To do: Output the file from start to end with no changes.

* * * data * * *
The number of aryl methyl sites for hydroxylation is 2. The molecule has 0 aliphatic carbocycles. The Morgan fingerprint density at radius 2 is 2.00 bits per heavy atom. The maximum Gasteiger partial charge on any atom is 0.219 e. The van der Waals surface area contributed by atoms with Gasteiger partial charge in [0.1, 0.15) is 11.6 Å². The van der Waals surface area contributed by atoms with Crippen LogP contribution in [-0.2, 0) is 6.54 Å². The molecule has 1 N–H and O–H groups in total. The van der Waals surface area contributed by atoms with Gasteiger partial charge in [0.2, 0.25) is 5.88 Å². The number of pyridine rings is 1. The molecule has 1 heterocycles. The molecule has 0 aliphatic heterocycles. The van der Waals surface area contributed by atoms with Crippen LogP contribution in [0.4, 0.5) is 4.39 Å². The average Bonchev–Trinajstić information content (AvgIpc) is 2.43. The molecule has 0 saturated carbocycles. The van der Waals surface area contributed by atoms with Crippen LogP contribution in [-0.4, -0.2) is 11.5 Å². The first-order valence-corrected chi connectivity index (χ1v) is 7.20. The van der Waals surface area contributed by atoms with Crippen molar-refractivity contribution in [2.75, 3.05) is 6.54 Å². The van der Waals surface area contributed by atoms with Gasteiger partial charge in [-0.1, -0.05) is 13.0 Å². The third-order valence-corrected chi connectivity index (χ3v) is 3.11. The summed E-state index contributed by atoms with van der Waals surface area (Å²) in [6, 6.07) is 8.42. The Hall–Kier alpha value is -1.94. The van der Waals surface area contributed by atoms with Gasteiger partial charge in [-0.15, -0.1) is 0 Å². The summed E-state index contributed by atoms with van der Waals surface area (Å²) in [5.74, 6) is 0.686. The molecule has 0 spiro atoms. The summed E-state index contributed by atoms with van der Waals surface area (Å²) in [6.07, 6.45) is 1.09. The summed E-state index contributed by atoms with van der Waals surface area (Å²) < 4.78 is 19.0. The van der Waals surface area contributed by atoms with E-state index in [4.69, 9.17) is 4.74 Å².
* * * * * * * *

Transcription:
The number of aryl methyl sites for hydroxylation is 2. The molecule has 0 aliphatic carbocycles. The Morgan fingerprint density at radius 2 is 2.00 bits per heavy atom. The maximum Gasteiger partial charge on any atom is 0.219 e. The van der Waals surface area contributed by atoms with Gasteiger partial charge in [0.1, 0.15) is 11.6 Å². The van der Waals surface area contributed by atoms with Crippen LogP contribution in [-0.2, 0) is 6.54 Å². The molecule has 1 N–H and O–H groups in total. The van der Waals surface area contributed by atoms with Gasteiger partial charge in [0.2, 0.25) is 5.88 Å². The number of pyridine rings is 1. The molecule has 1 heterocycles. The molecule has 0 aliphatic heterocycles. The van der Waals surface area contributed by atoms with Crippen LogP contribution in [0.4, 0.5) is 4.39 Å². The average Bonchev–Trinajstić information content (AvgIpc) is 2.43. The molecule has 0 saturated carbocycles. The van der Waals surface area contributed by atoms with Crippen LogP contribution in [-0.4, -0.2) is 11.5 Å². The first-order valence-corrected chi connectivity index (χ1v) is 7.20. The van der Waals surface area contributed by atoms with Crippen molar-refractivity contribution in [2.75, 3.05) is 6.54 Å². The van der Waals surface area contributed by atoms with Gasteiger partial charge in [-0.1, -0.05) is 13.0 Å². The third-order valence-corrected chi connectivity index (χ3v) is 3.11. The summed E-state index contributed by atoms with van der Waals surface area (Å²) in [6, 6.07) is 8.42. The Hall–Kier alpha value is -1.94. The van der Waals surface area contributed by atoms with Gasteiger partial charge in [-0.15, -0.1) is 0 Å². The summed E-state index contributed by atoms with van der Waals surface area (Å²) in [5.74, 6) is 0.686. The molecule has 0 spiro atoms. The summed E-state index contributed by atoms with van der Waals surface area (Å²) in [6.07, 6.45) is 1.09. The summed E-state index contributed by atoms with van der Waals surface area (Å²) < 4.78 is 19.0. The van der Waals surface area contributed by atoms with E-state index in [4.69, 9.17) is 4.74 Å².